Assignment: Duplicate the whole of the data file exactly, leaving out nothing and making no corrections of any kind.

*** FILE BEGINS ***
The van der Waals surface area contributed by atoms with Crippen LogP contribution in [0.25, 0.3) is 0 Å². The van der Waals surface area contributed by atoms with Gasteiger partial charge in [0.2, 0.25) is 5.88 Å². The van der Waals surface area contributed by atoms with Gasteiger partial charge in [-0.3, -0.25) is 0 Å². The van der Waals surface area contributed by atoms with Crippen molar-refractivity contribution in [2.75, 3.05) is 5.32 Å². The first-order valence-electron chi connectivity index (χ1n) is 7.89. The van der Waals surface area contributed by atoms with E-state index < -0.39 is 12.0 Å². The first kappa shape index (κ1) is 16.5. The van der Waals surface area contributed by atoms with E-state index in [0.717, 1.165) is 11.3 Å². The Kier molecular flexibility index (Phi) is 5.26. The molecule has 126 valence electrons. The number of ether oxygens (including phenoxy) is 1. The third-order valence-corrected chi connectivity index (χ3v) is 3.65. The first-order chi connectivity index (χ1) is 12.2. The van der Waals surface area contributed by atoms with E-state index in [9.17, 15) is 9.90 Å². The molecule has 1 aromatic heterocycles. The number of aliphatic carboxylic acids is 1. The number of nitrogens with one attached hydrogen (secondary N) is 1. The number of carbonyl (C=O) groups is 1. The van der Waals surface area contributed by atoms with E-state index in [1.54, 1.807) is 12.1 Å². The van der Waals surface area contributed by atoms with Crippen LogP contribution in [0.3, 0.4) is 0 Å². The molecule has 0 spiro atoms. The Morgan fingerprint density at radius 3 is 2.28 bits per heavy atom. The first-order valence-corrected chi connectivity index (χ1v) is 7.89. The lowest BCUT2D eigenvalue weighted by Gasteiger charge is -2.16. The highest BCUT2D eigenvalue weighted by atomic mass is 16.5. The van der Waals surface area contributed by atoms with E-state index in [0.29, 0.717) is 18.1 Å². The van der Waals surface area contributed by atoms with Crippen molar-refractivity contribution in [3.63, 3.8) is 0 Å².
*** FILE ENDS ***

The van der Waals surface area contributed by atoms with Crippen LogP contribution in [0.25, 0.3) is 0 Å². The van der Waals surface area contributed by atoms with Gasteiger partial charge in [0.2, 0.25) is 5.88 Å². The van der Waals surface area contributed by atoms with Gasteiger partial charge in [-0.3, -0.25) is 0 Å². The van der Waals surface area contributed by atoms with Crippen molar-refractivity contribution in [2.75, 3.05) is 5.32 Å². The first-order valence-electron chi connectivity index (χ1n) is 7.89. The van der Waals surface area contributed by atoms with E-state index < -0.39 is 12.0 Å². The first kappa shape index (κ1) is 16.5. The van der Waals surface area contributed by atoms with E-state index in [0.717, 1.165) is 11.3 Å². The Kier molecular flexibility index (Phi) is 5.26. The molecule has 126 valence electrons. The number of ether oxygens (including phenoxy) is 1. The third-order valence-corrected chi connectivity index (χ3v) is 3.65. The first-order chi connectivity index (χ1) is 12.2. The van der Waals surface area contributed by atoms with E-state index in [9.17, 15) is 9.90 Å². The molecule has 1 aromatic heterocycles. The number of aliphatic carboxylic acids is 1. The number of nitrogens with one attached hydrogen (secondary N) is 1. The number of carbonyl (C=O) groups is 1. The van der Waals surface area contributed by atoms with E-state index in [1.54, 1.807) is 12.1 Å². The van der Waals surface area contributed by atoms with Crippen LogP contribution in [0.3, 0.4) is 0 Å². The molecule has 0 spiro atoms. The Morgan fingerprint density at radius 3 is 2.28 bits per heavy atom. The first-order valence-corrected chi connectivity index (χ1v) is 7.89. The lowest BCUT2D eigenvalue weighted by Gasteiger charge is -2.16. The highest BCUT2D eigenvalue weighted by atomic mass is 16.5. The van der Waals surface area contributed by atoms with E-state index in [0.29, 0.717) is 18.1 Å². The van der Waals surface area contributed by atoms with Crippen molar-refractivity contribution in [3.63, 3.8) is 0 Å².